DARREN REILEY: This sign was carried by one of our Peace Village teachers at Eugene, Oregon’s annual March protest against the war in Iraq. The explicit, rhetorical question carries within it, naturally, several subtler, implicit ones. One of the main critiques suggested by this question is that “peace,” as a subject, philosophy, or even as a topic for class discussion, is rarely addressed in our public school system.
Congress has appropriated another $84.8 billion for wars in Iraq and Afghanistan for the remainder of the 2009 fiscal year ending September 30, 2009. The Supplemental Appropriations Act of 2009, signed into law by President Obama on June 24, 2009, allocates $45.5 billion for war-related actions in Iraq and $39.4 billion to Afghanistan .
JASON DITZ: In a 93-1 vote, the U.S. Senate has agreed to authorize a â€œtemporaryâ€ increase of the size of the army by up to 30,000 additional troops. The vote appears to be little more than a rubber stamp approving an announcement by Defense Secretary Robert Gates about his intention to increase the military by at least 22,000. The bill only authorizes the increased size for the next three years and would leave making it permanent to a future vote.
PETER BERGEL: $700 billion is a number that rings a bell for most Americans these days. It was the first installment U.S. taxpayers were forced to pony up for Wall Street to “stimulate” the economy. But, according to analyst Don Monkrude, that sum is also, coincidentally, the amount by which the 400 richest Americans increased their net worth during the Bush years.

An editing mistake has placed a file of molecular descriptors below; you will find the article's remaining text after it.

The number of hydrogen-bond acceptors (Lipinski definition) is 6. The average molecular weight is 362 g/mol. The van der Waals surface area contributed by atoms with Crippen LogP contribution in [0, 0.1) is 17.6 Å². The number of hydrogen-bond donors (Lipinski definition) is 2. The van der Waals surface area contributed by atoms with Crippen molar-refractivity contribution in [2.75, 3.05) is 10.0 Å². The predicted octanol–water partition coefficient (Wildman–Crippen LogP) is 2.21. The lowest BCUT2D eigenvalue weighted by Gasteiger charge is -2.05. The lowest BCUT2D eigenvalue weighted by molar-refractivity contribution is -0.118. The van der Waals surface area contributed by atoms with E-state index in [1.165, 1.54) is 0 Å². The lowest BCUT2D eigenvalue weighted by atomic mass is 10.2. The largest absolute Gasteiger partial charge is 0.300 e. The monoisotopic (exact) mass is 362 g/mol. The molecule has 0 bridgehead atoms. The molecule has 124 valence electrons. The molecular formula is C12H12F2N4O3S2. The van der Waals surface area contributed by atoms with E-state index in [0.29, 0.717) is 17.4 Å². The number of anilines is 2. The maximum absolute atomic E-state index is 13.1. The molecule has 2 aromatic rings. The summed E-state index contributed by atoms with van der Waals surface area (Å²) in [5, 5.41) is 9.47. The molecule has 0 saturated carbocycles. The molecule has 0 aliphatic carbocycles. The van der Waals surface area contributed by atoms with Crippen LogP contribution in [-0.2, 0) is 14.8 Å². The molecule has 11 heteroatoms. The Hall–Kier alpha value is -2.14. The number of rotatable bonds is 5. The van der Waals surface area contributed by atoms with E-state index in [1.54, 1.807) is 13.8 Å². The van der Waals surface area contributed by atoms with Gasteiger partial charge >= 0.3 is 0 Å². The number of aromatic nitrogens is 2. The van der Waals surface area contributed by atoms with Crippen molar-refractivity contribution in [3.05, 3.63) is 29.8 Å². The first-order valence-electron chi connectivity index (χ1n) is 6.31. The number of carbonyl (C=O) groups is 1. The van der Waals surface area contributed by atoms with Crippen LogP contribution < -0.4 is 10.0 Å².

NORMAN SOLOMON: Like soap in a rainstorm, “health care reform” is wasting away.
KEN McCORMACK: If we are to have peace, it must begin with the children.
GEORGE LAKEY: I just returned from a research trip to Norway where the people I interviewed often brought up the topic of our new President. The first was Kristin Clemet, the director of a conservative think tank. “This spring on a delegation to Washington I was struck again,” she said, “by how different the political spectrum is in Norway from your country. Here, Obama would be on the right wing.” I checked her view with others — academics, politicians, activists all over the Norwegian spectrum — and all but one agreed. In Norwegian terms, our President’s positions are very conservative.
This month’s letters to the Editor: 1) Vote With Your Dollars Against Chevron ; 2) Mountaintop Removal Protest Prompts Bail Money Request; 3) ACES Bill Too Watered Down to Support; and 4) Voice of the People? Not.
KATHY KELLY: In early June, 2009, I was in the Shah Mansoor displaced persons camp in Pakistan, listening to one resident detail the carnage which had spurred his and his family’s flight there a mere 15 days earlier. Their city, Mingora, had come under massive aerial bombardment. He recalled harried efforts to bury corpses found on the roadside even as he and his neighbors tried to organize their families to flee the area.
BILL SCHEURER: Major Tammy Duckworth hobbled to the podium on her own power – aided by prosthetic devices in both her legs and one arm. An Iraq War veteran who was severely injured in battle and now serves as Assistant Secretary of Veterans Affairs, she spoke of one of her comrades who arrived first on the scene after the helicopter she was piloting had been shot down with a rocket-propelled grenade.
Inaugurating the recent OAS Assembly in San Pedro Sula, Honduaran President Manuel Zelaya spoke about nonviolence.
DAVID SWANSON: A few words from U.S. troops in Iraq, all quoted in Chapter 1 of Dahr Jamail’s brilliant new book, The Will to Resist: Soldiers Who refuse to Fight in Iraq and Afghanistan.
PHIL CARVER: This month’s Beltway Bulletin includes: 1) Climate Bill Passes the House; 2) Global Warming Likely Worse than Forecast; and 3) Health Care Legislation.